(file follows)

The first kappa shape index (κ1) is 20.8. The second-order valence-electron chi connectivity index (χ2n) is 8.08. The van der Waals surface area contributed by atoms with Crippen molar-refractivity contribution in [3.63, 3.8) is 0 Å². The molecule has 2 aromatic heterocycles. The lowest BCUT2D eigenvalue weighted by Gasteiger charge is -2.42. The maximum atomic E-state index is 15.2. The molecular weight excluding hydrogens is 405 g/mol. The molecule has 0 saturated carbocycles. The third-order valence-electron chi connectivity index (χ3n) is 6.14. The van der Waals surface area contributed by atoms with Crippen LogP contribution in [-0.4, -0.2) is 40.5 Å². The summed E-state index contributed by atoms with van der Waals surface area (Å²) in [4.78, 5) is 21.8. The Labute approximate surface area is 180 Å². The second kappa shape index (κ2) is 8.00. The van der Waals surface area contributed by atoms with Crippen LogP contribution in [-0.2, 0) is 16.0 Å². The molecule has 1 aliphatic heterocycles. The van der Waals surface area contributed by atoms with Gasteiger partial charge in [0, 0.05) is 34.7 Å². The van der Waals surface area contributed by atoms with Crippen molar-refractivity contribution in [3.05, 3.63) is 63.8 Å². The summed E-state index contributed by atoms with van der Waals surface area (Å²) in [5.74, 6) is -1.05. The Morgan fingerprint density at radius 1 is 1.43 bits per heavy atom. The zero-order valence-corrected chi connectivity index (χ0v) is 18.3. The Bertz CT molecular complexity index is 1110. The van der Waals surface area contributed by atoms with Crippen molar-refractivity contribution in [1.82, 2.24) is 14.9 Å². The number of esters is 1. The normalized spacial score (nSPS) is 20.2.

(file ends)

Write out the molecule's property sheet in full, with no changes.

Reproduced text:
The first kappa shape index (κ1) is 20.8. The second-order valence-electron chi connectivity index (χ2n) is 8.08. The van der Waals surface area contributed by atoms with Crippen molar-refractivity contribution in [3.63, 3.8) is 0 Å². The molecule has 2 aromatic heterocycles. The lowest BCUT2D eigenvalue weighted by Gasteiger charge is -2.42. The maximum atomic E-state index is 15.2. The molecular weight excluding hydrogens is 405 g/mol. The molecule has 0 saturated carbocycles. The third-order valence-electron chi connectivity index (χ3n) is 6.14. The van der Waals surface area contributed by atoms with Crippen LogP contribution in [-0.4, -0.2) is 40.5 Å². The summed E-state index contributed by atoms with van der Waals surface area (Å²) in [4.78, 5) is 21.8. The Labute approximate surface area is 180 Å². The second kappa shape index (κ2) is 8.00. The van der Waals surface area contributed by atoms with Crippen LogP contribution in [-0.2, 0) is 16.0 Å². The molecule has 1 aliphatic heterocycles. The van der Waals surface area contributed by atoms with Gasteiger partial charge in [0, 0.05) is 34.7 Å². The van der Waals surface area contributed by atoms with Crippen molar-refractivity contribution in [3.05, 3.63) is 63.8 Å². The summed E-state index contributed by atoms with van der Waals surface area (Å²) in [5.74, 6) is -1.05. The Morgan fingerprint density at radius 1 is 1.43 bits per heavy atom. The zero-order valence-corrected chi connectivity index (χ0v) is 18.3. The Bertz CT molecular complexity index is 1110. The van der Waals surface area contributed by atoms with Crippen molar-refractivity contribution in [1.82, 2.24) is 14.9 Å². The number of esters is 1. The normalized spacial score (nSPS) is 20.2.